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[p. 8] There were no letter-carriers in those days, and everybody had to come to the office to get or send letters. I recall, even now, with a feeling of irritation, the deliberation of the postmaster in handling the mails, and how he rebuked the impatience of the waiting people with a gleam of his glittering eye.

The low brick block which curved from Main street round into Ship street is much the same as it was then, though I think not one of the old-time tenants remains. Most of them are probably dead. The old railroad station has changed little. The City Hall maintains the same respectable and dignified air that it did when I first knew it. At that time it was too large for the legitimate uses of the town, and the end toward the square was occupied as a clothing store. I went there once to purchase a pair of pantaloons, and I shall never forget the interested air of the proprietor, or it may have been a clerk, who inquired of what tint I would like them.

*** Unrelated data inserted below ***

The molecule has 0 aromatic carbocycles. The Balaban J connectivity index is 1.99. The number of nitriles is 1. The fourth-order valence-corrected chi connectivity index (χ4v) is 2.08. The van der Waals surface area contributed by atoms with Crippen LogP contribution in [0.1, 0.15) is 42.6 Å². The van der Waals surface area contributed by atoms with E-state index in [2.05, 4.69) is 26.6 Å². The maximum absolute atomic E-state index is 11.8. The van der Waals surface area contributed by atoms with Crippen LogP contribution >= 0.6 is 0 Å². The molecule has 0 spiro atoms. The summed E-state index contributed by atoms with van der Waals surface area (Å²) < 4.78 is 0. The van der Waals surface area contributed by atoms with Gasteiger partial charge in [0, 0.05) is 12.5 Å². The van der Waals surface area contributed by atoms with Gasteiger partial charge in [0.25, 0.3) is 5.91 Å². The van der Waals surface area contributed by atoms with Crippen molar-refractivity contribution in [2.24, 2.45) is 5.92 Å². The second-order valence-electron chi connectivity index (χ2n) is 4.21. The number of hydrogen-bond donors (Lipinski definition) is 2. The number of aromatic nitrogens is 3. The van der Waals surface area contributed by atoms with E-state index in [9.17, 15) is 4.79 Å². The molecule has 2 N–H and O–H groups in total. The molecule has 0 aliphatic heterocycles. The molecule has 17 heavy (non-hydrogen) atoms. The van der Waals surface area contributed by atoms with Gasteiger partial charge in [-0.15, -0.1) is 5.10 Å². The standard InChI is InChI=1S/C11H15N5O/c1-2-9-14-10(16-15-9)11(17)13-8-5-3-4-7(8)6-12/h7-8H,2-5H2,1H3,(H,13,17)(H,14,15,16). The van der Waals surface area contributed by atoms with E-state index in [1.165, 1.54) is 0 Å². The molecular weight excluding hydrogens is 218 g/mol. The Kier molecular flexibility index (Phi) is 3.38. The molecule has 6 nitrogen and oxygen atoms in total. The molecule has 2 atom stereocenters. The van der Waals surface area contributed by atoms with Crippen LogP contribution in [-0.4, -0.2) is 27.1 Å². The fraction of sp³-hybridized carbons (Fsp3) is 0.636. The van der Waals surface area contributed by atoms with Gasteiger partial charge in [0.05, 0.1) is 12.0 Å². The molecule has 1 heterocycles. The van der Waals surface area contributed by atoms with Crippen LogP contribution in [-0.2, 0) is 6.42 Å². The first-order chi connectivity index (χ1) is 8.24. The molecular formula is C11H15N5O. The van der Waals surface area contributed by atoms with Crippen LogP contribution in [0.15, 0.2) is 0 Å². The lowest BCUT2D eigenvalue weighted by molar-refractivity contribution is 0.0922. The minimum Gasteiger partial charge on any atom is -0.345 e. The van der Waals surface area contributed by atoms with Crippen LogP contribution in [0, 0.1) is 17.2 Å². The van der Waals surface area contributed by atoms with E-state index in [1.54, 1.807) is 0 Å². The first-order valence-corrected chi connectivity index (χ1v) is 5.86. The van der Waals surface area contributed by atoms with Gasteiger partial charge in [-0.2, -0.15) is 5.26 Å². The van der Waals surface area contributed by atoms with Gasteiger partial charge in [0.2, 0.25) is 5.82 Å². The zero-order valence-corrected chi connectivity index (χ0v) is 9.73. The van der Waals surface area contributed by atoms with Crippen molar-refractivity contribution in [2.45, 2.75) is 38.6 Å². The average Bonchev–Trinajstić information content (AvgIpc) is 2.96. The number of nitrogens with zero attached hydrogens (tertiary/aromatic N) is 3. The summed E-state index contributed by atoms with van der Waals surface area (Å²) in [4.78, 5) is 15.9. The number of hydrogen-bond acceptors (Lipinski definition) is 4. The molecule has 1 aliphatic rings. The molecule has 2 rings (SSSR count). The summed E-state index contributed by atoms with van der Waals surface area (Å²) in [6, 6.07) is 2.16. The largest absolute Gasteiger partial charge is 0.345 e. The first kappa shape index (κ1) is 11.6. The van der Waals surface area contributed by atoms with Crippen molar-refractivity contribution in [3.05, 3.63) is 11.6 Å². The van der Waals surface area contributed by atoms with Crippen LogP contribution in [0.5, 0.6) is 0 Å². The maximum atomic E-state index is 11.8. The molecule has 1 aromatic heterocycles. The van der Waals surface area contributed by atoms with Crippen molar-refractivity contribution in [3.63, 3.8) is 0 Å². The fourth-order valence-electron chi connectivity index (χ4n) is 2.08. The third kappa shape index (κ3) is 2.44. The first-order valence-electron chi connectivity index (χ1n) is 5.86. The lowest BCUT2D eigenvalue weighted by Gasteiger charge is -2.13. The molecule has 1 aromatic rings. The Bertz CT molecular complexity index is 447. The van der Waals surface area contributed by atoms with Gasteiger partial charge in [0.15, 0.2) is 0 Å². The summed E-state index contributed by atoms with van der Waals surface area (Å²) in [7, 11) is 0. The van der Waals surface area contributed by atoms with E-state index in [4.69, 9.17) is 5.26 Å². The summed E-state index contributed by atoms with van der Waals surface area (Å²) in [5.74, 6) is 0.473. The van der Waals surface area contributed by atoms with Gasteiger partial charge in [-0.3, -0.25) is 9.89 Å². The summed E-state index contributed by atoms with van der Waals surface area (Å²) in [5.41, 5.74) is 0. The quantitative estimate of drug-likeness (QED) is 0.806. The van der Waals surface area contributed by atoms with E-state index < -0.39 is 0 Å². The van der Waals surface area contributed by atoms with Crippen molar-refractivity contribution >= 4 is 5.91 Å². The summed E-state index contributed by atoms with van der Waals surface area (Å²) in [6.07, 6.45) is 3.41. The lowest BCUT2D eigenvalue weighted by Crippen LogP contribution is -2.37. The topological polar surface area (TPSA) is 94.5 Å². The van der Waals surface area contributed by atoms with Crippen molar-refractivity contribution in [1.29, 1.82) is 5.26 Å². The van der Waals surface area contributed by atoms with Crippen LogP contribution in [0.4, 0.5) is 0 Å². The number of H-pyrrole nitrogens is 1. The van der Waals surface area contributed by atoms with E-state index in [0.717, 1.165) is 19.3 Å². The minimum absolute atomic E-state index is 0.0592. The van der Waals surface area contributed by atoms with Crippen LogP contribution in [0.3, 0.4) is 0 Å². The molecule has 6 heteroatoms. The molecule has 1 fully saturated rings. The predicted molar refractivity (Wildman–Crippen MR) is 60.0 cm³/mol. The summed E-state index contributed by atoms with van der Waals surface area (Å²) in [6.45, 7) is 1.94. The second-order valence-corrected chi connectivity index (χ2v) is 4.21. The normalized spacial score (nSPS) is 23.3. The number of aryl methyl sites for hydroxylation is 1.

One thing which has materially changed the aspect of the square is the disappearance of the old town pump. Added to its picturesqueness, it was in those days an absolute necessity. Here came the tired horses to drink, and in dry seasons the inexhaustible supply furnished the neighbors with water on washing days. A tin dipper without a chain testified at once to the thirst as well as to the honesty of the inhabitants. With the introduction of the city water it, of course, lost much of its practical value, and the coming of the electrical railway system made its removal a necessity.

On Forest street, leading to Pine Hill, there were but two or three houses on the left. On the right were half a dozen, with the Universalist church. And speaking of churches reminds me.

I was never particularly attracted toward any one church, but I was always fond of good preaching, and so used to distribute my Sunday visits among the places where I was pretty sure to hear it. Medford, in those

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Pine Mountain (Georgia, United States) (1)
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